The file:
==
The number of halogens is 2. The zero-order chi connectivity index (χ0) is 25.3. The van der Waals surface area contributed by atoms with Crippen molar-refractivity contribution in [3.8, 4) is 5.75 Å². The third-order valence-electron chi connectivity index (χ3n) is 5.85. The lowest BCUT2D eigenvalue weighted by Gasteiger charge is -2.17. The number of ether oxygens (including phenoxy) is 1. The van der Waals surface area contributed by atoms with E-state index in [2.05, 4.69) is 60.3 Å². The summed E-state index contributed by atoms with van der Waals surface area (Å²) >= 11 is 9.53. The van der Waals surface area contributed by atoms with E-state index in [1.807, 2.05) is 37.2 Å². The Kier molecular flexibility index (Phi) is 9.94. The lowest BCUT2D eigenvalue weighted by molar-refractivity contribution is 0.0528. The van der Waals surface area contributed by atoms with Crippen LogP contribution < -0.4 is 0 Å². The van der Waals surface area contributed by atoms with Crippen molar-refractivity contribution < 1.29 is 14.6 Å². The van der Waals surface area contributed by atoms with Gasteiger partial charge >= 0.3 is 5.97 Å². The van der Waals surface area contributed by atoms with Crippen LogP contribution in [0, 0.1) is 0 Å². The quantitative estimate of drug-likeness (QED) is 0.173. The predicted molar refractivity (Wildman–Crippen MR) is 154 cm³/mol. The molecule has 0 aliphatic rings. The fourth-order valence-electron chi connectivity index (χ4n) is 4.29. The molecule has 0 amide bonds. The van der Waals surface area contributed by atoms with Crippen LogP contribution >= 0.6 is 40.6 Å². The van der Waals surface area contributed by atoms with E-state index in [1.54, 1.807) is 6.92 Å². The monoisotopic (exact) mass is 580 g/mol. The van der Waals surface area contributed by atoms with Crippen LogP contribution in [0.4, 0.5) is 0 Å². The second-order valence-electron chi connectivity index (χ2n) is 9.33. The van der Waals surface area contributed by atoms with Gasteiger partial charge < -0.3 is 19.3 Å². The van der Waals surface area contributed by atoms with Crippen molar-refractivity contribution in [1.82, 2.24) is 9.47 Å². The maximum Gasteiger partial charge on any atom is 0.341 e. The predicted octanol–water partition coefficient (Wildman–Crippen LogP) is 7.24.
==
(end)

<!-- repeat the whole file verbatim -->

The number of halogens is 2. The zero-order chi connectivity index (χ0) is 25.3. The van der Waals surface area contributed by atoms with Crippen molar-refractivity contribution in [3.8, 4) is 5.75 Å². The third-order valence-electron chi connectivity index (χ3n) is 5.85. The lowest BCUT2D eigenvalue weighted by Gasteiger charge is -2.17. The number of ether oxygens (including phenoxy) is 1. The van der Waals surface area contributed by atoms with E-state index in [2.05, 4.69) is 60.3 Å². The summed E-state index contributed by atoms with van der Waals surface area (Å²) >= 11 is 9.53. The van der Waals surface area contributed by atoms with E-state index in [1.807, 2.05) is 37.2 Å². The Kier molecular flexibility index (Phi) is 9.94. The lowest BCUT2D eigenvalue weighted by molar-refractivity contribution is 0.0528. The van der Waals surface area contributed by atoms with Crippen LogP contribution < -0.4 is 0 Å². The van der Waals surface area contributed by atoms with Crippen molar-refractivity contribution < 1.29 is 14.6 Å². The van der Waals surface area contributed by atoms with Gasteiger partial charge >= 0.3 is 5.97 Å². The van der Waals surface area contributed by atoms with Crippen LogP contribution in [0, 0.1) is 0 Å². The quantitative estimate of drug-likeness (QED) is 0.173. The predicted molar refractivity (Wildman–Crippen MR) is 154 cm³/mol. The molecule has 0 aliphatic rings. The fourth-order valence-electron chi connectivity index (χ4n) is 4.29. The molecule has 0 amide bonds. The van der Waals surface area contributed by atoms with Crippen LogP contribution >= 0.6 is 40.6 Å². The van der Waals surface area contributed by atoms with E-state index in [1.54, 1.807) is 6.92 Å². The monoisotopic (exact) mass is 580 g/mol. The van der Waals surface area contributed by atoms with Crippen LogP contribution in [0.4, 0.5) is 0 Å². The second-order valence-electron chi connectivity index (χ2n) is 9.33. The van der Waals surface area contributed by atoms with Gasteiger partial charge < -0.3 is 19.3 Å². The van der Waals surface area contributed by atoms with Crippen molar-refractivity contribution in [1.82, 2.24) is 9.47 Å². The maximum Gasteiger partial charge on any atom is 0.341 e. The predicted octanol–water partition coefficient (Wildman–Crippen LogP) is 7.24.